Frank Johnson, whose four-point play at the end of a second overtime Thursday night enabled the Washington Bullets to beat the Detroit Pistons, 128-126, learned yesterday he will be sidelined six weeks.

Clearly, the celebration for the reserve guard was short-lived. "That was the good news," he told well-wishers. "Now let me tell you the bad news: I cracked a bone in my left foot."

He was not hurt on the dramatic 26-foot shot that gave the Bullets a 127-126 lead with seven seconds left in the second overtime. It happened on Washington's next possession, and no one else seemed to realize it.

With six seconds left, Detroit's John Long was called for walking. The Bullets inbounded the ball, and Johnson broke away against full-court pressure for a layup, chased by Brook Steppe.

To keep Steppe from fouling him, Johnson took an extra-long stride and tried to plant the foot for a layup. "The long stride probably did it," Johnson said. Sensing that he had cracked a bone, he kept dribbling under the basket and reversed direction toward the foul line, when Steppe fouled him.

"I told Gus (Williams), 'I think I broke my foot,' " he recalled yesterday. "He said, 'What?' "

Television replays show Johnson grimaced as he missed the first foul shot, then made the second for the final margin. He left Capital Centre to be X-rayed and learned he had cracked the fourth metatarsal of the left foot.

"It's unbelievable," he said yesterday. "I say it was sweet-bitter, instead of bitter-sweet."

Johnson, who underwent surgery in college for other broken bones in the same foot, is on crutches.

He joins Jeff Ruland (tendinitis in the right shoulder) and Cliff Robinson (sore right leg, knee and ankle) on the Bullets' injured list, although Robinson, who has missed 15 games, is to practice Monday.

Bullets Coach Gene Shue called the game one of the most incredible in which he had been involved. The Bullets made four three-point goals in the final 2:10 of regulation to tie the game; Detroit's Isiah Thomas (25 points, 24 assists, 10 rebounds) made a three-pointer to send the game into double overtime, and the Bullets rallied from five down with 1:51 to play in the second overtime.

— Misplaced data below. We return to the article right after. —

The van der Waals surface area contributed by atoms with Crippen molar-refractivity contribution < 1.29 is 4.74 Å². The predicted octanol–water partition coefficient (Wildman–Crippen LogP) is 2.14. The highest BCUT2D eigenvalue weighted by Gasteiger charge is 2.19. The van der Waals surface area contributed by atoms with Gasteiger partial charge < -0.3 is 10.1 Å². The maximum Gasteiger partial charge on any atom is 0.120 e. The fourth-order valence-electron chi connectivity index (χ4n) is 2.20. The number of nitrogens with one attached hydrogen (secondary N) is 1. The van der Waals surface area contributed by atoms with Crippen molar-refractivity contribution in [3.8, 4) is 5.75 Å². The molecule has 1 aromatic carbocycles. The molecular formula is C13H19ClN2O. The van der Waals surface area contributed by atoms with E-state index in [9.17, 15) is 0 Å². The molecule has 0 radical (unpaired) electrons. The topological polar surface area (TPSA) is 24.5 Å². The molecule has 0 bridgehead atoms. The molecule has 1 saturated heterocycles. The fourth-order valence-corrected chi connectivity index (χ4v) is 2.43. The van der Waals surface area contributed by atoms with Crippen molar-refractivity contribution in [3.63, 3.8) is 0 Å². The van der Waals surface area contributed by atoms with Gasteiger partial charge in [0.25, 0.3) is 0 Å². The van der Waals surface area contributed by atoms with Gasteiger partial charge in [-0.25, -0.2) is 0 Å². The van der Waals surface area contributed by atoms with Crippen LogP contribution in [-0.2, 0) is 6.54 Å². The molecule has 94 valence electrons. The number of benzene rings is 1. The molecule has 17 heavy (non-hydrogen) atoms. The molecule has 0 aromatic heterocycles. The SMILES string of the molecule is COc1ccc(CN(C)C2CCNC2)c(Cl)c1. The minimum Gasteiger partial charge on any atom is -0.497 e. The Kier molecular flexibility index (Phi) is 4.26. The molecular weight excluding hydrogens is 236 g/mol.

When Thomas scooped in a layup with 17 seconds to play in the second overtime, Washington used its last timeout.

The Pistons had a foul to give, and Coach Chuck Daly told game officials Jim Capers and Bill Oakes his team would let the Bullets run some time off the clock, foul Williams around midcourt and make the Bullets pass inbounds again without another timeout to set up a play. From the Bullets' side of midcourt, Johnson inbounded to Williams, who dribbled toward midcourt, where Steppe tried to foul him.

"I thought I did a pretty good job of it," Steppe said. "I had one arm around his waist, and my knee was stuck way up his behind."

But there was no whistle. Not hearing one, Thomas left Johnson, whom he was guarding, to try to foul Williams, too. Johnson drifted down the left sideline. Williams waited until Thomas got out of his passing lane, then passed to Johnson, who dribbled and squared to shoot. He was open, and so was Jeff Malone in the corner. As Johnson began his shot, center Bill Laimbeer came off Tom McMillen, his man, to try to block the shot.

Instead, he fouled Johnson, whose three-pointer and foul shot was the 21st four-point play since the league adopted three-point shots in 1979.

"I saw Laimbeer coming. . ." Johnson said. "I already had gotten a nice, smooth follow-through . . . He pushed my hand back."

On the telephone, Frank Johnson's brother Eddie, a guard for the Atlanta Hawks who had watched the cable telecast, said: "I saw when it left your hand. I knew it was good."